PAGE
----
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Exchange Queue & A: CAS Arrays - Server Roles, Client Creation, Load Balancing and More

Henrik Walther

Make Sense of Server Roles

Q: I’m planning to upgrade our environment from Microsoft Exchange 2007 to Exchange 2010. This implementation has to be fully redundant on all levels. Because our organization has about 3,000 users, I plan to install Exchange on two machines initially. Each will have the Hub Transport (HT), Client Access Server (CAS) and Mailbox (MB) server roles. Both will also be members of a Database Availability Group (DAG), so the servers will replicate databases between themselves.

From our experience with the current Exchange environment, I know that if the HT and MB roles are on the same machine, the Microsoft Exchange Mail Submission service always prefers the local HT server. It doesn’t use other HT servers in the Active Directory site in a round robin fashion, as do MB servers that don’t have the HT server role.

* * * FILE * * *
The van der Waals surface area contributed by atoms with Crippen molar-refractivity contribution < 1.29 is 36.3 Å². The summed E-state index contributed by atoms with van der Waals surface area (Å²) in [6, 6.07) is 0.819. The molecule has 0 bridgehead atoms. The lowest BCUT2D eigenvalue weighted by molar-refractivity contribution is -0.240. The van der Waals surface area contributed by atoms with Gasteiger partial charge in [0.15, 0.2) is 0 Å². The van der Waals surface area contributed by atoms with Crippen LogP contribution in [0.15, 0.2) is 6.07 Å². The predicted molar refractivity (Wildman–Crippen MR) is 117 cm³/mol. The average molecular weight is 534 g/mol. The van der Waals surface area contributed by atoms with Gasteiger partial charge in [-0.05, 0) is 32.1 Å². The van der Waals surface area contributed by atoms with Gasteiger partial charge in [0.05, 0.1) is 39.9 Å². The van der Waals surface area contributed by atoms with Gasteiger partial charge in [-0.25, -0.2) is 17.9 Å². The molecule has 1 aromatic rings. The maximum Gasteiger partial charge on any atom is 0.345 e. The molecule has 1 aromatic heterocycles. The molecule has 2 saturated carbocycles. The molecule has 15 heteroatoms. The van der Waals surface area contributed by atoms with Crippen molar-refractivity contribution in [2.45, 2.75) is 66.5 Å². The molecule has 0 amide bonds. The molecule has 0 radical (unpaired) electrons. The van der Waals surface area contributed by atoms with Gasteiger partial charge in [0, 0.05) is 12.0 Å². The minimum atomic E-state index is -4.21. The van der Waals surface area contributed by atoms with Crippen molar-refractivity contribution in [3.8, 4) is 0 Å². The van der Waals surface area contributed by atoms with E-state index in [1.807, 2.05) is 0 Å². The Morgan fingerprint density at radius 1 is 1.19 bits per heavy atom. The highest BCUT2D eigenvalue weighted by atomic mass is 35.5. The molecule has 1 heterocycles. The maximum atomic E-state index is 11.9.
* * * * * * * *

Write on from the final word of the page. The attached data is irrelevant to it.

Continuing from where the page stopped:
If this is the same in Exchange 2010, we have an issue. Keeping the transport dumpster on a DAG member doesn’t make sense. If the member server becomes unavailable and mailbox databases fail over to the other DAG member, the messages in the transport dumpster can’t be resubmitted.

A: I understand your concern. First, let me assure you that the Exchange product group has considered this kind of scenario. Early on in Exchange 2010 development the team made a design change. If the Exchange Mail Submission service detects that it’s running on a mailbox server part of a DAG, it won’t prefer the local HT server. Instead, it will load balance across other HT servers in the same Active Directory site. If it doesn’t find any, it will fall back to the local HT server.